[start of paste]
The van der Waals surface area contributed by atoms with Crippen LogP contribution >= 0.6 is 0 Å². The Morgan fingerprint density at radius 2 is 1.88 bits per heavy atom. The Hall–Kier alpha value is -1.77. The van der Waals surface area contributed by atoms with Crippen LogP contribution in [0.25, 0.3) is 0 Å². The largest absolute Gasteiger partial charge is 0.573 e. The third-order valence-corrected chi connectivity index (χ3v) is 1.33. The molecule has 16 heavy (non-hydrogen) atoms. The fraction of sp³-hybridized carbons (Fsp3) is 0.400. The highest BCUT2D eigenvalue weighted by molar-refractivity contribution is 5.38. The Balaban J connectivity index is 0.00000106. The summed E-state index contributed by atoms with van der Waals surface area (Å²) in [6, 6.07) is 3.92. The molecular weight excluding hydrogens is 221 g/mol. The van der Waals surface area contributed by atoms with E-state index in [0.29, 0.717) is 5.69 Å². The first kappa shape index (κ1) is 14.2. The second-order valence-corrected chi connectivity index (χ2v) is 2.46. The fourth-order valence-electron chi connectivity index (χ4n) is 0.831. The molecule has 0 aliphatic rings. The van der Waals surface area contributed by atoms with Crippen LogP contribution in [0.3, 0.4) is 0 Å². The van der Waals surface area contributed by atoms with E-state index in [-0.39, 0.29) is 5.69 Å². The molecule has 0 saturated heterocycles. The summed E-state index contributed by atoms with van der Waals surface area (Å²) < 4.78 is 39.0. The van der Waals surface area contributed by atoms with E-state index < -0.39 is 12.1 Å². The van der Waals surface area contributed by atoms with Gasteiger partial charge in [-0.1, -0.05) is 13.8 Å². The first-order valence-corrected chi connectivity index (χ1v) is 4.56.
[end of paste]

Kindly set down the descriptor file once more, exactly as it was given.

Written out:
The van der Waals surface area contributed by atoms with Crippen LogP contribution >= 0.6 is 0 Å². The Morgan fingerprint density at radius 2 is 1.88 bits per heavy atom. The Hall–Kier alpha value is -1.77. The van der Waals surface area contributed by atoms with Crippen LogP contribution in [0.25, 0.3) is 0 Å². The largest absolute Gasteiger partial charge is 0.573 e. The third-order valence-corrected chi connectivity index (χ3v) is 1.33. The molecule has 16 heavy (non-hydrogen) atoms. The fraction of sp³-hybridized carbons (Fsp3) is 0.400. The highest BCUT2D eigenvalue weighted by molar-refractivity contribution is 5.38. The Balaban J connectivity index is 0.00000106. The summed E-state index contributed by atoms with van der Waals surface area (Å²) in [6, 6.07) is 3.92. The molecular weight excluding hydrogens is 221 g/mol. The van der Waals surface area contributed by atoms with E-state index in [0.29, 0.717) is 5.69 Å². The first kappa shape index (κ1) is 14.2. The second-order valence-corrected chi connectivity index (χ2v) is 2.46. The fourth-order valence-electron chi connectivity index (χ4n) is 0.831. The molecule has 0 aliphatic rings. The van der Waals surface area contributed by atoms with Crippen LogP contribution in [0.3, 0.4) is 0 Å². The van der Waals surface area contributed by atoms with E-state index in [-0.39, 0.29) is 5.69 Å². The molecule has 0 saturated heterocycles. The summed E-state index contributed by atoms with van der Waals surface area (Å²) < 4.78 is 39.0. The van der Waals surface area contributed by atoms with E-state index < -0.39 is 12.1 Å². The van der Waals surface area contributed by atoms with Gasteiger partial charge in [-0.1, -0.05) is 13.8 Å². The first-order valence-corrected chi connectivity index (χ1v) is 4.56.